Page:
Have you ever tried to lose weight and nothing’s changing? Or, maybe you started to lose some weight but then it stopped despite your best efforts? No, you’re not defying the laws of physics. It’s just that “moving a little more, and eating a little less,” while easy enough to understand, is not that simple when it comes to our metabolism.


For years, “Energy Balance” (i.e. Energy in – Energy out) has been the most accepted method to determine how much you need to consume to gain or lose weight. However, there are some important factors that most of us do not consider when adding up the calories every day in our little apps.


Reason #1

Calories on food labels are misleading and often inaccurate, often by as much as 25%! That’s a BIG difference when trying to lose weight. It’s not that the government or food companies are intentionally messing with the labels (well, maybe the food companies are). It’s because calculating the exact number of calories in a food is very complicated. It’s almost impossible to get the precise amount accurate on a food label, especially when you factor in the process to create many of the foods we see today in our grocery stores. For example, the calories of an apple are far easier to tabulate than the calories of frozen meal.


Rule #2

The amount of calories in a food is not the number of calories our body absorbs, stores, and uses. Example, we digest FEWER calories from minimally processed foods because they take longer to digest. Conversely, we absorb MORE calories from highly processed foods since they are easier to digest (usually due to lack of fiber). Even how we cook food, or not cook it, greatly affects our digestive systems ability to absorb calories. This caveat even applies to healthy foods as well. A good example is peanut butter and peanuts. Our bodies absorb 38% fewer calories from peanuts compared to peanut butter because of the extra step the body has to go through to physically break down the fats.


All this is to say that Energy in = Actual calories eaten – Calories not absorbed


Energy OUT is another big factor when one tries to calorie count in order to lose weight. There are 4 reasons for this:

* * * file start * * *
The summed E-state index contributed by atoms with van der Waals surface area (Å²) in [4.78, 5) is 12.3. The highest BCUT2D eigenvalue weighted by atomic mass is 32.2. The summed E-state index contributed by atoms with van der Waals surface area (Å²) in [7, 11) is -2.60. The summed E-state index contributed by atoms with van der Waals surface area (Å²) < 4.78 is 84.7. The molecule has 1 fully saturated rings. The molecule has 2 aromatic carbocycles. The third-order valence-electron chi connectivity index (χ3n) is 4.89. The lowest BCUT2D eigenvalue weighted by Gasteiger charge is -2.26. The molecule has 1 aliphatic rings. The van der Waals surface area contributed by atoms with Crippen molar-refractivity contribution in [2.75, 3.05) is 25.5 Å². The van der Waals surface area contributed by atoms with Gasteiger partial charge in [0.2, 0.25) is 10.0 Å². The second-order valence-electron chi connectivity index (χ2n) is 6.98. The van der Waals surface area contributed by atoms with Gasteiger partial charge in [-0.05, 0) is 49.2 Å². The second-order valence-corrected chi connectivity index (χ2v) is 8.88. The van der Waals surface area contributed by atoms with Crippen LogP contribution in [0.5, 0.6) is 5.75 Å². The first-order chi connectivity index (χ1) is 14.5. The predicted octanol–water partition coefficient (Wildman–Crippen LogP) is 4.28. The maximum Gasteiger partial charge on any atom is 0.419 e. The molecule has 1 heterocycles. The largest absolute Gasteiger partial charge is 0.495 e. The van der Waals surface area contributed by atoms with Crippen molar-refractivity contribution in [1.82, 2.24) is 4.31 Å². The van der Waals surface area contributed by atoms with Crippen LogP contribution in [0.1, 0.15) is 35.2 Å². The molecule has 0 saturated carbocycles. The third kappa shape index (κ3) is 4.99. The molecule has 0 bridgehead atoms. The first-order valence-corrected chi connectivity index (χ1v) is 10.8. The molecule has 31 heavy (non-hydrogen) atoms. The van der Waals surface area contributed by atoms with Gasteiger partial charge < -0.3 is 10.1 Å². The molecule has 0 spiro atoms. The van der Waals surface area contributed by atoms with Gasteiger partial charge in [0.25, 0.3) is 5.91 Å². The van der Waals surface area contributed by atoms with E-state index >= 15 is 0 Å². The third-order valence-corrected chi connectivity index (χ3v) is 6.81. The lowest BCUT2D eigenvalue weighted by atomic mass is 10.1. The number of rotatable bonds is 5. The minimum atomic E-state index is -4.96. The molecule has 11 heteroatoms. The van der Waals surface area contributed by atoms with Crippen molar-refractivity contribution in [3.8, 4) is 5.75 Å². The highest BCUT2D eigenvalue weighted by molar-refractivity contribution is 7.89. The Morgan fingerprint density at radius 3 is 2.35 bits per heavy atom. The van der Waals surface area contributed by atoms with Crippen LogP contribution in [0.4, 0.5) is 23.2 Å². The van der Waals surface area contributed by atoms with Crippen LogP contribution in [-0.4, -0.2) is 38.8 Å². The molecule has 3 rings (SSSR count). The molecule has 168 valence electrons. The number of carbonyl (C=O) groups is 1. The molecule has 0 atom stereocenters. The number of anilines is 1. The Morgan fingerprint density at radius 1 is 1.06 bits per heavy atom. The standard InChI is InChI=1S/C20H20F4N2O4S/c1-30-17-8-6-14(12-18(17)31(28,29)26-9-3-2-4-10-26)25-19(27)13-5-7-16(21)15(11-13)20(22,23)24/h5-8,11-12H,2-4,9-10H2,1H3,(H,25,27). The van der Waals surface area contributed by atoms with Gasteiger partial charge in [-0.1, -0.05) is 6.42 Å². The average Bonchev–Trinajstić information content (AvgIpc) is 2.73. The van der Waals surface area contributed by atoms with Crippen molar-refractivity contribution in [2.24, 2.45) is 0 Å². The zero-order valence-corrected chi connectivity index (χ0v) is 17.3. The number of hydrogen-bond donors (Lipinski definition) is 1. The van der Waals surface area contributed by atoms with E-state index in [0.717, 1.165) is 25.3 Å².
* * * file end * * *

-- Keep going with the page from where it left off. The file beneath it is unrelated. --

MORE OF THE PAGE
#1 Resting Metabolic Rate (RMR)

This is how much energy your body burns just to keep you alive. On average, your RMR burns off 60% of the calories you consume in a day. Your physical size and body composition (fat and muscle) will greatly determine your RMR. The bigger you are the higher your RMR. However, despite what any machine tells you there is roughly a 15% margin of error for your RMR. So, if you’re 200lbs your RMR could vary by nearly 300 calories, up or down.


#2 Thermic Effect of Eating (TEE)

That’s right, your body burns calories to…burn calories! Protein has the highest thermic effect where more than 35% of the calories from protein are burned versus only 5% from fats. Again, minimally processed foods also burn more calories than highly processed foods when digested.


#3 Physical Activity (PA)

This is any activity that you are intentionally doing to change your body composition. Lifting weights, going for a 5 mile run, yoga class, etc. are all forms of physical activity.


#4 Non-Exercise Activity Thermogenesis (NEAT)

This encompasses ALL the movements you do throughout the day. From getting out of bed to put your shoes on to fidgeting while at your desk. Those who have more NEAT typically have less body fat.


So, the grand equation to mathematically determine your energy OUT is……


Changes in Body Composition = (Calories IN – Calories ABSORBED) (RMR + TEE + PA + NEAT)


Side note: Increasing physical activity (PA) can greatly increase the number of calories eaten. Conversely, decreasing you PA can decrease the number of calories absorbed, RMR, and NEAT.


Stay tuned next week where dive deeper in your metabolism and how to increase lean muscle and decrease body fat.



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